Claiming huge waitlists, charter organizations are urging an increase in the number of charter schools. But according to a pro-charter organization, city charter schools currently have 2,500 empty seats, and a review of SUNY authorizing documents shows that current schools are already authorized to enroll another 27,000 students in the coming years.
UFT President Michael Mulgrew, joined by elected officials and city parents, urged charters to immediately begin to "backfill" their empty seats, and said there should be no discussion of lifting the charter cap until charter schools agree to submit their waiting lists to outside auditors, including the city and state comptrollers.
Mr. Mulgrew said, "Charter cheerleaders can’t have it both ways. They can’t claim a space squeeze when they now have thousands of empty seats, and can’t demand an increase when they are already authorized for tens of thousands more students."
"At the same time the Legislature should not be making decisions about charter school expansion until there are reliable outside audits of charter waiting lists, including eliminating duplicate applications and investigating the millions of dollars charters have spent on marketing to artificially hype demand," Mr. Mulgrew added.
A borough-by-borough analysis of current charters shows that current charters in Brooklyn are authorized by the State University of New York to fill 15,494 new seats by 2020, while current Manhattan charters are authorized to add 4,097 seats, current Queens charters 3,924 seats, current Bronx charters 3,797 seats and Staten island charters 74 seats for a total of 27,386 seats.
There are 197 charter schools in New York City. Under current law that number can expand by another 25 charters to 222.
Many charters refuse to “backfill”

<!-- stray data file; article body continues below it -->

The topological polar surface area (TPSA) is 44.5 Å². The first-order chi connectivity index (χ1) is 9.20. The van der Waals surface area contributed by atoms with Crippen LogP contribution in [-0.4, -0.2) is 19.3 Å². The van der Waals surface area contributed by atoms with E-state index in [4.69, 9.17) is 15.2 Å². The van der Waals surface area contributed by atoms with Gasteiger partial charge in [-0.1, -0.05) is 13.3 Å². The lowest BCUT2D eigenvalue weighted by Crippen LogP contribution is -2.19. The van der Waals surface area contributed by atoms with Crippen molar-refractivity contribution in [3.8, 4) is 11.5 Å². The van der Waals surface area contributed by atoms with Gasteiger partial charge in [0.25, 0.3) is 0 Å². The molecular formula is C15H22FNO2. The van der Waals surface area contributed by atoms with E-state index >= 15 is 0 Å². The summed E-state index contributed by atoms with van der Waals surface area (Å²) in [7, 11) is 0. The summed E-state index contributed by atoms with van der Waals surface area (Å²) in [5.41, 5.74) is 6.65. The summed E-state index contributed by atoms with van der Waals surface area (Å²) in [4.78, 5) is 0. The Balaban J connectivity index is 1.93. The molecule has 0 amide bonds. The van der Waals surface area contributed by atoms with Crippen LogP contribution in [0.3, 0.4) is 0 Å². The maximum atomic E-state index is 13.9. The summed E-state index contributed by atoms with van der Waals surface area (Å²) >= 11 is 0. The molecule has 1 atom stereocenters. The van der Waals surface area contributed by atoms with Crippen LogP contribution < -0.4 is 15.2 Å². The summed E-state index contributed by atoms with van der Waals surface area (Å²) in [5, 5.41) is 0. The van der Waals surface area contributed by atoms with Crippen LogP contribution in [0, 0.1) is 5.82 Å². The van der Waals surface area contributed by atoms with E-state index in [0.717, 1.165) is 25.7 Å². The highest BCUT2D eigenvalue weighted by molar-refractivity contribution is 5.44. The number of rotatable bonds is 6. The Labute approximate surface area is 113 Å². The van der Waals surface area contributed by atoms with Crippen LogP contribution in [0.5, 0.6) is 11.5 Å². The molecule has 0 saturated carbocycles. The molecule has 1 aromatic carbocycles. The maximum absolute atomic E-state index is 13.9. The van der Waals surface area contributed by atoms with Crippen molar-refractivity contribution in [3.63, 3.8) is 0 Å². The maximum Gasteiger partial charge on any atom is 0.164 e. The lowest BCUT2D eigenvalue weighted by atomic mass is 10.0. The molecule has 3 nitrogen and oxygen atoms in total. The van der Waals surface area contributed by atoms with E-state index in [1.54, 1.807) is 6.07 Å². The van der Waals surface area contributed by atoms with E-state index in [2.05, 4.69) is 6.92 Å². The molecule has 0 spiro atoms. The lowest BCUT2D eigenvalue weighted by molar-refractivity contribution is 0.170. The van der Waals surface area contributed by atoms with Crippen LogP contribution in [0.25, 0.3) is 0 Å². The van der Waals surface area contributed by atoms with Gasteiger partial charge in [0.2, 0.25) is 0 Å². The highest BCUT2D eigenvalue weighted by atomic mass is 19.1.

In February 2015 the pro-charter organization Democracy Builders released a report noting that "between 2006 and 2014…New York City charter schools lost on average 6–11 percent of students each year across grades, creating thousands of seats for new students. In 2014, for instance, at least 2,500 seats were freed up in third through eighth grade alone. Instead of filling these seats, most charter schools let them remain empty."
Considering that the average elementary school has 600-650 students, the number of empty seats estimated in the study would be the equivalent of four complete — but vacant — schools.
According to the report, which urged all charters to fill their empty seats, "Without backfilling, a school can maintain the illusion of success; by maintaining or increasing the absolute number of proficient students while decreasing the number of total students, the percentage of proficient students — who have already had the benefit of charter schooling — is likely to increase."
Questions on charter waitlists
A 2014 study by the National Education Policy Center in Boulder, Colorado warned that "reporters and others should be skeptical about reports that purport to show that large numbers of students are on charter school ‘waitlists.’"
Citing issues like multiple applications by the same families and sloppy record-keeping by schools, the study said, "We simply do not have trustworthy, reliable waitlist data. Until we do, policymakers would be wise to...wait for verifiable data."
Charters fight audits
New York City charters have stoutly resisted outside audits of their operations, including their waitlists.
In July 2013, Eva Moskowitz’s Harlem Success schools sued New York State Controller Thomas DiNapoli over his proposed audit of her schools, charging that he had no authority to do so and that such an audit would require the schools "to expend substantial resources to comply with its numerous and broad requests." In March 2015 a Manhattan State Supreme Court judge agreed with Moskowitz’s interpretation of the law.
In October 2014 City Comptroller Scott Stringer said he would audit charter schools, including the city’s largest charter school network. James Merriman, the head of the city charter school organization, disputed Stringer’s authority to do so, saying that Stringer "does not have auditing power over charter school operations."
Critics charge that charter waiting lists have been driven in part by marketing campaigns, while public schools have to rely on word of mouth. In 2010 Eva Moskowitz admitted to spending $325,000 in one year on marketing for Harlem Success Academy. In 2011 the Success network spent nearly $1 million on student recruitment, while in 2013 Girls Prep offered current students a $200 bonus for recruiting new families.